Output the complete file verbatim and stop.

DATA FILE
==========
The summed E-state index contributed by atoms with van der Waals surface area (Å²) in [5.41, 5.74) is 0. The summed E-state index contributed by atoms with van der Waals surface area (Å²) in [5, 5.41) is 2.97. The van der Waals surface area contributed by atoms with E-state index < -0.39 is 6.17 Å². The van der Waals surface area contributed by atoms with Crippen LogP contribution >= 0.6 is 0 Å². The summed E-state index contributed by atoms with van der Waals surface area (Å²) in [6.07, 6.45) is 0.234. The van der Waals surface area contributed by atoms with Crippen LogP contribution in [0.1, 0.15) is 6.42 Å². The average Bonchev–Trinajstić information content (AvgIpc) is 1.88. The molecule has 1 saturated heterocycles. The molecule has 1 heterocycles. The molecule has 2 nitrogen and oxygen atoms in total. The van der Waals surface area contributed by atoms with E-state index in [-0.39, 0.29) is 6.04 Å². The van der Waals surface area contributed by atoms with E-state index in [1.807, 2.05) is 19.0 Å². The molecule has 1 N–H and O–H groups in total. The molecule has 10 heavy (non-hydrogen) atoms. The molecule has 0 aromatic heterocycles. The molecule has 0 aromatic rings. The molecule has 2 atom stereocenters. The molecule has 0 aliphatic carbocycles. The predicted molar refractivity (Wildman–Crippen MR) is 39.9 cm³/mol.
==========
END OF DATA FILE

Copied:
The summed E-state index contributed by atoms with van der Waals surface area (Å²) in [5.41, 5.74) is 0. The summed E-state index contributed by atoms with van der Waals surface area (Å²) in [5, 5.41) is 2.97. The van der Waals surface area contributed by atoms with E-state index < -0.39 is 6.17 Å². The van der Waals surface area contributed by atoms with Crippen LogP contribution >= 0.6 is 0 Å². The summed E-state index contributed by atoms with van der Waals surface area (Å²) in [6.07, 6.45) is 0.234. The van der Waals surface area contributed by atoms with Crippen LogP contribution in [0.1, 0.15) is 6.42 Å². The average Bonchev–Trinajstić information content (AvgIpc) is 1.88. The molecule has 1 saturated heterocycles. The molecule has 1 heterocycles. The molecule has 2 nitrogen and oxygen atoms in total. The van der Waals surface area contributed by atoms with E-state index in [-0.39, 0.29) is 6.04 Å². The van der Waals surface area contributed by atoms with E-state index in [1.807, 2.05) is 19.0 Å². The molecule has 1 N–H and O–H groups in total. The molecule has 10 heavy (non-hydrogen) atoms. The molecule has 0 aromatic heterocycles. The molecule has 0 aromatic rings. The molecule has 2 atom stereocenters. The molecule has 0 aliphatic carbocycles. The predicted molar refractivity (Wildman–Crippen MR) is 39.9 cm³/mol.